Filled with the Holy Spirit

Does the Spirit come and go? My personal experience suggests that he/she does.
Instance: years ago as a pastor I went to a conclave of fellow pastors. There was much deep sharing, and I was on the very mountain top.

The weekend over, I returned to my parish to find a man I had labored with intensely for some months had broken over and became as drunk as a lord. All my poise left me; I made the same mistakes that people tend to do in such circumstances. I felt like the Spirit had left me.

Is that what happened? or did I leave the Spirit. These first Christians must have (to some degree left the Spirit after Pentecost, because we read that once again they were filled with the Spirit.

This may not describe the life of most people, but it sure does mine. For moments, now and then….

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4 responses

  1. You ask, “Does the Spirit come and go?” I’m wondering, if the Spirit goes, where does it go? Is there anywhere for Spirit to hide, or to be away from creation? My sense is that Spirit is here always, and it is us who lose our focus on Spirit, not the other way around. We become distracted, dis-eased, forgetful… and then we are attracted, eased, re-membered, and in focus with Spirit. Spirit is here with you now, with your inebriated friend, within your response, within everything we might view as good and bad. With fidelity to Spirit, we return over and over again to find Spirit right here with us, never gone. When we refocus, return our attention to God, it can feel as though “Once again (we are) filled with Spirit,” but it seems we were never empty, we just thought we were.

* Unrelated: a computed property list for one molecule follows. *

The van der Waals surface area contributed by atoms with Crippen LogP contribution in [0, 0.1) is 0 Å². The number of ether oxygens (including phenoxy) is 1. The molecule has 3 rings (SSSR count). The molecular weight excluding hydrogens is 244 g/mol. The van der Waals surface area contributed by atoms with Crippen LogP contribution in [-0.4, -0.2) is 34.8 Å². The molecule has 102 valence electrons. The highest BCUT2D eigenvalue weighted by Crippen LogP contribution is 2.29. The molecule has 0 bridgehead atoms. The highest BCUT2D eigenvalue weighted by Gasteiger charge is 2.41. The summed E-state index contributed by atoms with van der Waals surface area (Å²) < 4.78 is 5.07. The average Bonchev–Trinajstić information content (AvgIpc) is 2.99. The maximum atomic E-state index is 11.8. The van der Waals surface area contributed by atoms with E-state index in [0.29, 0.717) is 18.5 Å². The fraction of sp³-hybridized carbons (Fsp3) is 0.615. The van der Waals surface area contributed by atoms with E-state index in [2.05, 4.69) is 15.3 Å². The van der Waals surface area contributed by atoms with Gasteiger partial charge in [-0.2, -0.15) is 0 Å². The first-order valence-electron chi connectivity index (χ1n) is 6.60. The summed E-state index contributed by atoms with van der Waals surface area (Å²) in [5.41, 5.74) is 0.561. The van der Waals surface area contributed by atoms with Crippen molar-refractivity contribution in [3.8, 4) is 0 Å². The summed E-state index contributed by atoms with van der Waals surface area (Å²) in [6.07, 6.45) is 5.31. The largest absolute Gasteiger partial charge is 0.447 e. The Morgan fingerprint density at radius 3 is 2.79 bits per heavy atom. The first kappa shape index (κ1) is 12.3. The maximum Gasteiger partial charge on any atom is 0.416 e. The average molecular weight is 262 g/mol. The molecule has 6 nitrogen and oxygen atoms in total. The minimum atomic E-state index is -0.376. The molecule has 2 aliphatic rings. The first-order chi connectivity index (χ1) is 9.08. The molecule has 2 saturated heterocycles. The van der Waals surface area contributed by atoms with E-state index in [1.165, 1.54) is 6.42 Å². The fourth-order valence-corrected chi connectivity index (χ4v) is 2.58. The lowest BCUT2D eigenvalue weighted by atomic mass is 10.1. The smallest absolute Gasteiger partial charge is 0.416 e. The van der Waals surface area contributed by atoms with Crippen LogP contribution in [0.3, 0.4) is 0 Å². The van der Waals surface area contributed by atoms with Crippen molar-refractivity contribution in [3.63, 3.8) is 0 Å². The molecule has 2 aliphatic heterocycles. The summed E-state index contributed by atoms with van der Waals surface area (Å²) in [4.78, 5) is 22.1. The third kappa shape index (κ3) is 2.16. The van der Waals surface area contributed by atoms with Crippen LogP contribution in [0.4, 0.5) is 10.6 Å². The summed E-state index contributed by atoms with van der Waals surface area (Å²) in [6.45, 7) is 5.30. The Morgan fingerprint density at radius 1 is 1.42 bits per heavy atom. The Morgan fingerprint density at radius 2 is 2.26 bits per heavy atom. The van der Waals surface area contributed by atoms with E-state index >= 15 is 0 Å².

2. I read this tension between Larry’s posting and Meredith’s response. We know — by faith — but also by the underlying logic of the concept that Spirit is eternal and Eternally Present — almost by definition. And yet we experience spirit as coming and going waxing and waning. And then there is the third witness. The witness of the Footprints poem — that affirms that sometimes when Spirit feels most distant then spirit is often most present and active.Somehow we know inside that each of these three witnesses are utterly true in deep and meaningful ways. And yet they seem to contradict each other at the surface levels of logic and language.

  3. “sometimes when Spirit feels most distant then spirit is often most present and active.” Well David, you incite me once again to trot out one of my favorite verses of scripture (from The Screwtape Letters):”Dont’ be mistaken, Wormwood; the cause of Our Father Below is never in greater jeopardy than when one of the miserable Christians looks out upon a desolate, desert world, which which every vestige of God has vanished—–and still obeys.”I love it.

  4. I have that expeience too of feeling like the spirit comes and goes, though I think, and try to believe, that it’s me who is really coming closer and drifting away from a constant spirit. I don’t know how some people, like John of the Cross, live for years in “dryness” and never lose hope.

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